Murtagh now stands at the very top of his profession

A colleague asked me last Friday if I thought Kieren Fallon or Johnny Murtagh was the better jockey.

There could only be one response to that - Murtagh. If you were talking about Fallon at his best then it would simply be a toss of a coin.

But the Fallon we saw riding in Ireland last season, deprived of plying his trade in Britain and tormented by demons, and the Murtagh who was in action at Royal Ascot last week could only be described as poles apart.

Murtagh has had to slay his own demons, principally drink and weight, and it really is to his eternal credit that he now stands at the very top of his profession.

There is little doubt he had long wanted to be Ballydoyle’s number one rider. It is an open secret that when Jamie Spencer departed Ballydoyle, Fallon and Murtagh were the two names in the frame.

Murtagh must have felt his chance had gone when Fallon got the nod. But the truth is stranger than fiction and the opportunity presented itself again when Fallon’s much-publicised problem with cocaine reared its head.

This time Murtagh really was the only game in town and I doubt Aidan O’Brien or John Magnier have had one moment when they’ve regretted offering him the biggest job in European racing.

Royal Ascot last week only cemented what everyone knew anyway, that he is an international jockey of the highest caliber.

It’s an old cliche, but the relationship between him and O’Brien does seem to be one that was made in Heaven.

Murtagh rides out regularly at Ballydoyle and sits on just about everything in the yard. He’s now 38 years-of-age and that’s surely ideal as far as handling a job that could hardly be more pressurised.

He has always been blessed with an ideal temperament, especially on the days which matter most, and that shone through like a beacon at Ascot.

Murtagh has an uncanny ability to be in the right place at the right time. You rarely see horses ridden by him getting into trouble.

Like all top-class sportsmen, his facility for making the task appear simple is what marks him out as being a cut above most of the rest.

He was always in control on Henrythenavigator and Duke Of Marmalade at Ascot. You could argue just about every jockey riding would have scored on them.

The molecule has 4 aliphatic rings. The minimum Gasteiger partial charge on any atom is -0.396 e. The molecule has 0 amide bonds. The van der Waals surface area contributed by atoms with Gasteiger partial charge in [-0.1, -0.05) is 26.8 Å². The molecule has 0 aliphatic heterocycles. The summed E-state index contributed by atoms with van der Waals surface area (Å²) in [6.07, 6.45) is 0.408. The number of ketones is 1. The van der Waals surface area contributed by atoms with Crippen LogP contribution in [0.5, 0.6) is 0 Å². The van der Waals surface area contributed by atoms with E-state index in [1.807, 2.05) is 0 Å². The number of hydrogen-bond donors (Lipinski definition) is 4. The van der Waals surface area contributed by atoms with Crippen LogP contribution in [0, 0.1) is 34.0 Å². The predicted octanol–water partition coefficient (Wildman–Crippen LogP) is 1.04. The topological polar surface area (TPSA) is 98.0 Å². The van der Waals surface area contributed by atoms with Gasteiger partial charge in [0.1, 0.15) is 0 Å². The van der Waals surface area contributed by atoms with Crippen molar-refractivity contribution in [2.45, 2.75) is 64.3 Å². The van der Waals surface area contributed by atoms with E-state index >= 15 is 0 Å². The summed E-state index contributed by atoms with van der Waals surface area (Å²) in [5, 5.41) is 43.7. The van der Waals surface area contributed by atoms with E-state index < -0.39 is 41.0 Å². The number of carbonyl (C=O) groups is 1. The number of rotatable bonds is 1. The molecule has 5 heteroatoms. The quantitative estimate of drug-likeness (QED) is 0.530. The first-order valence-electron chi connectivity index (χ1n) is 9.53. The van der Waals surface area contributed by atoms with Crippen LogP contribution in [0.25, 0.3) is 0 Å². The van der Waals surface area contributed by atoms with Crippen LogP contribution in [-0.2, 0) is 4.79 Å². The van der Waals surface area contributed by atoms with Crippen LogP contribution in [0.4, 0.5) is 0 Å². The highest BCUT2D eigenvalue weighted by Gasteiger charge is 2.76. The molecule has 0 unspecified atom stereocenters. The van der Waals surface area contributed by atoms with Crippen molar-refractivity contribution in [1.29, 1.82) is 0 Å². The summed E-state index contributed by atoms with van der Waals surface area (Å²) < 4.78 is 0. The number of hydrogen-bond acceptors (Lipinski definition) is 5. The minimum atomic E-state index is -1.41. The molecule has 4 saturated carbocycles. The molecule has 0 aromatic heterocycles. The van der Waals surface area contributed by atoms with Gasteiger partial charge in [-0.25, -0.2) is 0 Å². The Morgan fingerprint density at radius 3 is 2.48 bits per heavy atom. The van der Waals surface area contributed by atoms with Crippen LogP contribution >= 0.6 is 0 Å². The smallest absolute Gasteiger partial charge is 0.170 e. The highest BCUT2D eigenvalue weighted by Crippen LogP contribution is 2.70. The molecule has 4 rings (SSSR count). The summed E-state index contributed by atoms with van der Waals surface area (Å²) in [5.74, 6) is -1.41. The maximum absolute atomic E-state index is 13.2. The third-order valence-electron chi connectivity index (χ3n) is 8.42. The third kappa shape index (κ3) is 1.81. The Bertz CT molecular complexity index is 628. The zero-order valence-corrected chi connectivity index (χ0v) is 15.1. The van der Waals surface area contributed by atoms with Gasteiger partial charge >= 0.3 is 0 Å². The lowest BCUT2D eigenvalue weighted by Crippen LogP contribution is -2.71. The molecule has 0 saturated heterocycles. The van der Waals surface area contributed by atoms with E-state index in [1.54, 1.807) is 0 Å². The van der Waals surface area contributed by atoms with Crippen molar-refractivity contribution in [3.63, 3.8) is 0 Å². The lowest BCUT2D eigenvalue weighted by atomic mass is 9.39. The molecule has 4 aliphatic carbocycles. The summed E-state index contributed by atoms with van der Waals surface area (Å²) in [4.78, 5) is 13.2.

Perhaps, you could say the same about Yeats. Fair enough, but I thought he was excellent on Haradasun and simply brilliant on Macarthur and Honolulu.

The manner in which he nursed both Macarthur and Honolulu through their respective contests on Saturday was a joy.

His best season was the year of Sinndar in 2000, when he won a whopping 12 Group 1’s. But, almost astonishingly, he’s already landed nine Group 1’s this campaign.

He hasn’t yet quite got the cult following among punters enjoyed by Fallon, Tony McCoy and Ruby Walsh. But he’s getting there.

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A PIECE in the Racing Post on Tuesday very much caught this particular eye.

It centred on British Sports Minister, Gerry Sutcliffe, who is reported to have sent a clear message to racing that it should do more to fend for itself.

Speaking during parliamentary questions in the House Of Commons, Sutcliffe said: “We’ve tried to engage with racing in a positive way.

“Racing is a great sport, but we’ve got to move it away from the mentality of looking for hand-outs and for the sport to stand on it’s own two feet.”

You’d imagine that those who run racing in this country were hoping our Minister, Martin Cullen, didn’t read that. If he ever decided to take on board Sutcliffe’s view of the game, as far as Ireland is concerned, then the shit wouldn’t half hit the fan!

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ENTERED at the Curragh tomorrow night is a two-year-old of Kevin Prendergast’s called Shimah, in the Listed Saoire Stakes for fillies.

If allowed take her chance, she is certainly worth a second glance, having made a spectacular debut at headquarters earlier in the month.

That was the evening of the Epsom Derby and rumour had it then that Declan McDonogh had declined to be part of Aidan O’Brien’s team in the afternoon in order to stay at home to ride her.

She didn’t disappoint, beating Connie Mac by four lengths. Connie Mac subsequently went to Royal Ascot and finished a neck and a head third behind Langs Lash and Shyrl in the Queen Mary. Fourth behind Shimah was Sawtooth Mountain, who bolted in at Gowran Park on Sunday. In eighth place was Take A Chance and he scored in smooth style at Limerick last Friday night.

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